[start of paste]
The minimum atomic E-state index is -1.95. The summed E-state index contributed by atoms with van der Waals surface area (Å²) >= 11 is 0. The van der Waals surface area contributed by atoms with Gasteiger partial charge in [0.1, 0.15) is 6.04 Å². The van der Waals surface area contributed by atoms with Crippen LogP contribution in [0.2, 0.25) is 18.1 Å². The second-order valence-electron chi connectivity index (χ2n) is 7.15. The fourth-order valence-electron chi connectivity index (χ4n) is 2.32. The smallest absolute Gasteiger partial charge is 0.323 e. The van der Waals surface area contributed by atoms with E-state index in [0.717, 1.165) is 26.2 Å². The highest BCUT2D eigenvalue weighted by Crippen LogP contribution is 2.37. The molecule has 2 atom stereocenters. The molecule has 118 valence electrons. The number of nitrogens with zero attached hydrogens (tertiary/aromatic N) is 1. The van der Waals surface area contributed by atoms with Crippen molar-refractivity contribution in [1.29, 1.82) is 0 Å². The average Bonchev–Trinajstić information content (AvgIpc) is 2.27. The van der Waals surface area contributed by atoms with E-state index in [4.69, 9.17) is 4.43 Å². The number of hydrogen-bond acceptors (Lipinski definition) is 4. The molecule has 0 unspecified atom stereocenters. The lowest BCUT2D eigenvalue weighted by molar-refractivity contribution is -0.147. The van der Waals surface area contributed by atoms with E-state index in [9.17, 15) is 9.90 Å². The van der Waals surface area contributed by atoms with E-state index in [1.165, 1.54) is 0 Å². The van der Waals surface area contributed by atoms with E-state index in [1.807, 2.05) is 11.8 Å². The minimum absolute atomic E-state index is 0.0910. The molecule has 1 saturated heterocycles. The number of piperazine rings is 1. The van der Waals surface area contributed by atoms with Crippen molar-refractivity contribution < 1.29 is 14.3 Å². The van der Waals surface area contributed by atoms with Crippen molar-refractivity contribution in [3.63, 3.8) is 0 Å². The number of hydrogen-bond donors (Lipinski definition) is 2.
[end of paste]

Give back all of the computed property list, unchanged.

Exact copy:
The minimum atomic E-state index is -1.95. The summed E-state index contributed by atoms with van der Waals surface area (Å²) >= 11 is 0. The van der Waals surface area contributed by atoms with Gasteiger partial charge in [0.1, 0.15) is 6.04 Å². The van der Waals surface area contributed by atoms with Crippen LogP contribution in [0.2, 0.25) is 18.1 Å². The second-order valence-electron chi connectivity index (χ2n) is 7.15. The fourth-order valence-electron chi connectivity index (χ4n) is 2.32. The smallest absolute Gasteiger partial charge is 0.323 e. The van der Waals surface area contributed by atoms with E-state index in [0.717, 1.165) is 26.2 Å². The highest BCUT2D eigenvalue weighted by Crippen LogP contribution is 2.37. The molecule has 2 atom stereocenters. The molecule has 118 valence electrons. The number of nitrogens with zero attached hydrogens (tertiary/aromatic N) is 1. The van der Waals surface area contributed by atoms with Crippen molar-refractivity contribution in [1.29, 1.82) is 0 Å². The average Bonchev–Trinajstić information content (AvgIpc) is 2.27. The van der Waals surface area contributed by atoms with E-state index in [4.69, 9.17) is 4.43 Å². The number of hydrogen-bond acceptors (Lipinski definition) is 4. The molecule has 0 unspecified atom stereocenters. The lowest BCUT2D eigenvalue weighted by molar-refractivity contribution is -0.147. The van der Waals surface area contributed by atoms with E-state index in [9.17, 15) is 9.90 Å². The van der Waals surface area contributed by atoms with E-state index in [1.165, 1.54) is 0 Å². The van der Waals surface area contributed by atoms with E-state index in [1.807, 2.05) is 11.8 Å². The minimum absolute atomic E-state index is 0.0910. The molecule has 1 saturated heterocycles. The number of piperazine rings is 1. The van der Waals surface area contributed by atoms with Crippen molar-refractivity contribution < 1.29 is 14.3 Å². The van der Waals surface area contributed by atoms with Crippen molar-refractivity contribution in [3.63, 3.8) is 0 Å². The number of hydrogen-bond donors (Lipinski definition) is 2.